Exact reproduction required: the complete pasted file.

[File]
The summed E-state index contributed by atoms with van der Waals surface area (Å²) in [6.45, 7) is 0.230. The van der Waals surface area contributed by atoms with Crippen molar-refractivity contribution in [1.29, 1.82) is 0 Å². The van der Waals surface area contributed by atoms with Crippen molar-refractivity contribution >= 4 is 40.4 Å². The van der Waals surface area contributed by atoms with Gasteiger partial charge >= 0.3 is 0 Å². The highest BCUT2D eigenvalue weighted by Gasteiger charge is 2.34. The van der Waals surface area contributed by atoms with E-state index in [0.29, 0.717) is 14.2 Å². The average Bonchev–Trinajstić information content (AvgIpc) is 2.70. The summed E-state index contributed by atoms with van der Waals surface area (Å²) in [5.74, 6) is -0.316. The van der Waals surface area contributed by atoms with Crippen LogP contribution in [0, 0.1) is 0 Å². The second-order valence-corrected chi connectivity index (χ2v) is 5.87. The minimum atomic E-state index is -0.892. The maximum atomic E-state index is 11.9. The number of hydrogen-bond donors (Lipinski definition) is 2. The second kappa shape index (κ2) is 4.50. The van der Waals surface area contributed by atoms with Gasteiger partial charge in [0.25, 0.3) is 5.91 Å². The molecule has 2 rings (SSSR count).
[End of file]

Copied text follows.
The summed E-state index contributed by atoms with van der Waals surface area (Å²) in [6.45, 7) is 0.230. The van der Waals surface area contributed by atoms with Crippen molar-refractivity contribution in [1.29, 1.82) is 0 Å². The van der Waals surface area contributed by atoms with Crippen molar-refractivity contribution >= 4 is 40.4 Å². The van der Waals surface area contributed by atoms with Gasteiger partial charge >= 0.3 is 0 Å². The highest BCUT2D eigenvalue weighted by Gasteiger charge is 2.34. The van der Waals surface area contributed by atoms with E-state index in [0.29, 0.717) is 14.2 Å². The average Bonchev–Trinajstić information content (AvgIpc) is 2.70. The summed E-state index contributed by atoms with van der Waals surface area (Å²) in [5.74, 6) is -0.316. The van der Waals surface area contributed by atoms with Crippen LogP contribution in [0, 0.1) is 0 Å². The second-order valence-corrected chi connectivity index (χ2v) is 5.87. The minimum atomic E-state index is -0.892. The maximum atomic E-state index is 11.9. The number of hydrogen-bond donors (Lipinski definition) is 2. The second kappa shape index (κ2) is 4.50. The van der Waals surface area contributed by atoms with Gasteiger partial charge in [0.25, 0.3) is 5.91 Å². The molecule has 2 rings (SSSR count).